AMĪNĀ

 

AMĪNĀ, pen name (taḵalloṣ) of BENYĀMĪN B. MĪŠĀʾĪL KĀŠĀNĪ, an outstanding Jewish poet of Iran. According to one of his poems, “Tafsīr-e azhārōt-nāma” (Ben Zvi Institute, Jerusalem, ms. no. 1085), he was born in 1083/1672-73 and was still alive in 1145/1732-33. Our only information about his life is contained in his Sargoḏašt-e Amīnā bā hamsareš (Library of the Hebrew University, Jerusalem, mic. no. 19874), where he addresses each of his seven children and complains about his wife after twenty years of marriage. He also composed a “tarǰīʿ-band” satirizing women (Ben Zvi Institute, ms. no. 1044). He lived in Kāšān during the Afghan invasion and composed a poem in praise of Ašraf Afḡānī (Ben Zvi Institute, ms. no. 1044). His poems and those of his fellow-citizen and contemporary, Bābāʾī b. Farhād, suggest that the Jews of Kāšān lived in tranquillity during Ašraf’s short reign. With the arrival of Nāder-qolī (Nāder Shah Afšār) in pursuit of Ašraf, this tranquillity came to an end and in 1142/ 1729-30 the Jews of Kāšān, including Amīnā, were converted to Islam for a period of seven months (A. Netzer, Cronika šel Bābāī ben Farhād, Jerusalem, 1977).

A recent study of Judaeo-Persian manuscripts in the libraries of the Hebrew University and the Ben Zvi Institute in Jerusalem, the Jewish Theological Seminary of America in New York, the Hebrew Union College in Cincinnati, and the British Museum in London has shown that Amīnā wrote approximately forty poetic works, which are now scattered among various collections of poetry. His mostly short poems have a variety of meters. His longest works concern Esther and Mordechai (based on the Book of Esther), the sacrifice of Isaac according to the midrash of Yahūdā b. Šamūʾel b. ʿAbbās (a poet and preacher of 12th century Tunisia and Syria), and Tafsīr-e azhārōt or commentary on the “Commandments and Prohibitions” of Shlomo b. Gabirol (the famous poet of 11th century Spain). Each of these works contains 300 to 400 verses. He also composed a poem of 58 verses criticizing the judges of Kāšān, a short poem in mixed Persian and Hebrew, and a 92-verse poem in Hebrew (A. Netzer, “Tahnonīm le-Rabbī Binyāmīn ben Mīšāʾel mi-Kāšān,” Peʿamīm 2, 1979, pp. 48-54). Concerning some of his work and his ʿAqedat Yiẓḥaq (“The sacrifice of Isaac”), see A. Netzer, Montaḵab-e ašʿār-e fārsī az āṯār-e Yahūdīān-e Īrān, Tehran, 1352 Š./1973, pp. 50-51, 351-64.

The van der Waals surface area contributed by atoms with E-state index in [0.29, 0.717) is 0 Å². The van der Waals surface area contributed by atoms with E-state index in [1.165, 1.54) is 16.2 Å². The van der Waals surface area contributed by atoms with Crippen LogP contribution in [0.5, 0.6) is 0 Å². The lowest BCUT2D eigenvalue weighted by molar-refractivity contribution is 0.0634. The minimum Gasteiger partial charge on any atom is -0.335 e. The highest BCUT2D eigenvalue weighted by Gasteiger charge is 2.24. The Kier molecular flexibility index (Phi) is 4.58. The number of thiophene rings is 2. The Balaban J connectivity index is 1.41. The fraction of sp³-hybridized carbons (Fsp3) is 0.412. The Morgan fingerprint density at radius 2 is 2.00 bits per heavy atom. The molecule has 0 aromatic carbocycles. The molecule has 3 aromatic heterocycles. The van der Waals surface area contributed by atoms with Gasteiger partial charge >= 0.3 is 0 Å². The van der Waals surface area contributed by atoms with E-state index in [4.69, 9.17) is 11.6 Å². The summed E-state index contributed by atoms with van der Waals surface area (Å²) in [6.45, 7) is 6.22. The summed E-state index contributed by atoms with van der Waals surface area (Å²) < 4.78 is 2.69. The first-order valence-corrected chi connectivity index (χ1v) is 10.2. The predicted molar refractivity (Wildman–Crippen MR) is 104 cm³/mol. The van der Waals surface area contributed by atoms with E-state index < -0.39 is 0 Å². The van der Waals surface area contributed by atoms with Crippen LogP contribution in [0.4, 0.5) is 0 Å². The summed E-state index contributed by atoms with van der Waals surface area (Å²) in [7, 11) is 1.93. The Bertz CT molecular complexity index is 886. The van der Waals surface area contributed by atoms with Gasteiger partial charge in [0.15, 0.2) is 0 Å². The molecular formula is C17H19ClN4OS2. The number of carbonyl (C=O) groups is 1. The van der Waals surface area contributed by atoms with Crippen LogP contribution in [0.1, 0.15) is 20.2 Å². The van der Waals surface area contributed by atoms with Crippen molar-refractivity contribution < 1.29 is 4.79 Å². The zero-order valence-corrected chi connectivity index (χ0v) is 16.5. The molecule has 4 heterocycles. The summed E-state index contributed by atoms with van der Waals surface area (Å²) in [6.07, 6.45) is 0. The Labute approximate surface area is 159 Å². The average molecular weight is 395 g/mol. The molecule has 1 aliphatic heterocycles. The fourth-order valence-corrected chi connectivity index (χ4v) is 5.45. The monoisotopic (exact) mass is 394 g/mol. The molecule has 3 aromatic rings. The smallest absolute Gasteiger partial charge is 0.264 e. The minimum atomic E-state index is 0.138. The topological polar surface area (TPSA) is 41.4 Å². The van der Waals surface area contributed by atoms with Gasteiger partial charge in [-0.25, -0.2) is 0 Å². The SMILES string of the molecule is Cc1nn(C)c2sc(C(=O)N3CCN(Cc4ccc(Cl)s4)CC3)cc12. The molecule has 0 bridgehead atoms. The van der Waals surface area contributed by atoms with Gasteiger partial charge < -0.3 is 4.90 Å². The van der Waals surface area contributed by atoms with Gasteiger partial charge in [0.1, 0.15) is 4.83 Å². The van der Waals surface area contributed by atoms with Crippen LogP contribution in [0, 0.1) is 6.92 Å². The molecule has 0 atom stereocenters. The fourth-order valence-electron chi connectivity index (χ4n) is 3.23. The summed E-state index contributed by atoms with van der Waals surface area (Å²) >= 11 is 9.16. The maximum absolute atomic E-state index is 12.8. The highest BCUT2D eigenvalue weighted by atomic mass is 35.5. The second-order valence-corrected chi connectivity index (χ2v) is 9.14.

Bibliography:

See also W. Bacher, “Judaeo-Persian,” The Jewish Encyclopaedia VII, pp. 13-15, 17.

(A. Netzer)

Originally Published: December 15, 1989

Last Updated: August 3, 2011

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Vol. I, Fasc. 9, p. 954